Patrick Smyth: The battle for a better Europe is not lost

‘Not surprisingly the last few years has seen the rise throughout Europe of nationalist “Out, out, out” forces, although yet to find substantial base here’

‘François Mitterrand, asked about any EC problem would reply “More Europe, more Europe”. No more.’ Photograph: Getty Images

‘François Mitterrand, asked about any EC problem would reply “More Europe, more Europe”. No more.’ Photograph: Getty Images

 

Over the past decade there has been a significant shift in the way the European Union has been discussed here by most of those most critical of it. There was a time when to describe them as “anti-European”, to suggest even that they would tear down the whole thing or withdraw in the morning, would not have produced a significant demur.

Not so more recently. Whether directed at Socialist Party or Sinn Féin activists or the broader EU-critical movement, such characterisations would have drawn righteous indignation: “We are not anti-European, we are for an alternative Europe.”

In part at least, probably influenced by contact with other EU left/green parties, that is an acknowledgment , explicitly or not, that the union is seen less as simply a rich man’s club and more as a vessel to be filled, fashioned and steered in a social direction by determined campaigners, whether MEPs or social movements on the streets.

The arguments made by many on the pro-European left, particularly in Ireland, had found some echo – that the EC/EU had, after all, established important, progressive social standards, on hours, equal pay, part-time rights; and on issues such as the environment, consumer rights and food quality. In tandem with the completion of the internal market, a level playing field for business, there was an understood community-wide bargain, not out of any great love for workers’ rights, but as a British Liberal once said of the welfare state, it was “the price we pay for the security we enjoy”.

That bargain, Social Europe, was reflected in major redistributive programmes such as the cohesion and social funds, the former an explicit quid pro quo to the poorer states such as Ireland, for the completion of monetary union, the acceptance its benefits would not be evenly spread and that it was in the interest of all that poorer states catch up.

That understanding was also an essential expression of the politics of social democracy and the not-dissimilar German Christian democracy, the dominant ideological forces of the community, but whose communitarian, sharing values would be diluted and largely negated by the neoliberal counter-revolution that was Thatcherism and its continental allies.

Fast-forward to 2008, and that ideological shift, fed by the “impossibly costly” challenge of applying a similar redistributive logic to the poor enlargement states, would see a new logic to problem-solving. François Mitterrand, asked about any EC problem, would reply: “More Europe, more Europe.” No more.

As German commentator Ulrike Guérot put it recently in Open Democracy: “What is important to note is how it is being dealt with in the European context: we nationalise our problems, we operate by pointing the finger of blame at one another, dividing Europe into north and south, and we simply do not feel like a community that will stick together no matter what . . . That is not a symptom of what is problematic, that is Europe’s actual problem!”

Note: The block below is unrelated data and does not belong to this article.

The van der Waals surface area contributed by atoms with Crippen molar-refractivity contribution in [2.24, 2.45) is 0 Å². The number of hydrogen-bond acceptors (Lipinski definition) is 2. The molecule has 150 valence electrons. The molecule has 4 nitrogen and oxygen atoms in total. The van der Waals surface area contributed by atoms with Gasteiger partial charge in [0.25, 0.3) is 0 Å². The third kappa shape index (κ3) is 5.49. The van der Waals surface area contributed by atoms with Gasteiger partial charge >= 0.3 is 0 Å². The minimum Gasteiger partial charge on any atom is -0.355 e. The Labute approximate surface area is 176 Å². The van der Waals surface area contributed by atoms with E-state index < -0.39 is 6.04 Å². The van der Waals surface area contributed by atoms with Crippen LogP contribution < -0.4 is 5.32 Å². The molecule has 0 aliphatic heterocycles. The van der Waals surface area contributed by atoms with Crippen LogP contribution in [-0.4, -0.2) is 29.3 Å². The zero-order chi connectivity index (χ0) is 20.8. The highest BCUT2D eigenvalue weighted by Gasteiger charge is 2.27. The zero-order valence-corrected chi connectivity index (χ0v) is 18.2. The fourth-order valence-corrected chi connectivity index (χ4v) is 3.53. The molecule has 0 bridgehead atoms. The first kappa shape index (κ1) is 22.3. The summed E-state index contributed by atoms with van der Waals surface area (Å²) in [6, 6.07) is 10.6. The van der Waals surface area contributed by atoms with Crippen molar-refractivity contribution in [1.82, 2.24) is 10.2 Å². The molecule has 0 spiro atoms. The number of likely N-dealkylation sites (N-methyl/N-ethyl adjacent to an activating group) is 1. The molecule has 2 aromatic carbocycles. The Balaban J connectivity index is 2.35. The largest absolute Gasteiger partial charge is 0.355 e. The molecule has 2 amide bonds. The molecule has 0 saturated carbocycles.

So we see less emphasis on collective solutions to issues such as sluggish growth, and more on entrenching legal requirements on individual states to adhere to a specific ideological model of spending, of “fiscal responsibility” and ultimately of austerity. Alternative models are increasingly no longer menu options on the EU’s broad- church political agenda, but explicitly ruled out through legally enshrined budget supervision tools.

“The existing EU system is the embodiment of post- democracy,” Guérot writes, citing Colin Crouch’s maxim “You can always vote, but you have no choice.”

The irony, and the danger for the EU project, is that this makes the arguments of those now willing to embrace the “alternative Europe” slogan all the more difficult to sustain. Has the EU irretrievably become the irreformable capitalist club they once perceived? Is the battle for a social Europe decisively lost?

In the UK a major union has concluded that if David Cameron’s succeeds in negotiating an opt-out from the Social Chapter the answer will be yes, and it will support Brexit. Janan Ganesh of the Financial Times writes that “buyer’s remorse has crept in among social democrats” and warns of the distinctly lukewarm attitude even among Labour’s leadership contenders to continued membership.

Not surprisingly the last few years have also seen the rise throughout Europe of nationalist “Out, out, out” forces, although they are yet to find a substantial base here.

But the battle is not lost. There is an understanding , albeit unexpressed publicly, among leaders profoundly committed to the EU project that the further integration necessary to copperfasten economic union will necessitate embracing to some degree that social Europe bargain if the project is to regain its legitimacy. A system of fiscal transfers, investment in jobs, eurobonds, the mutual sharing of debt, new mechanisms for democratic accountability . . . they will take time, but the logic of history – and of capitalism – demands it.

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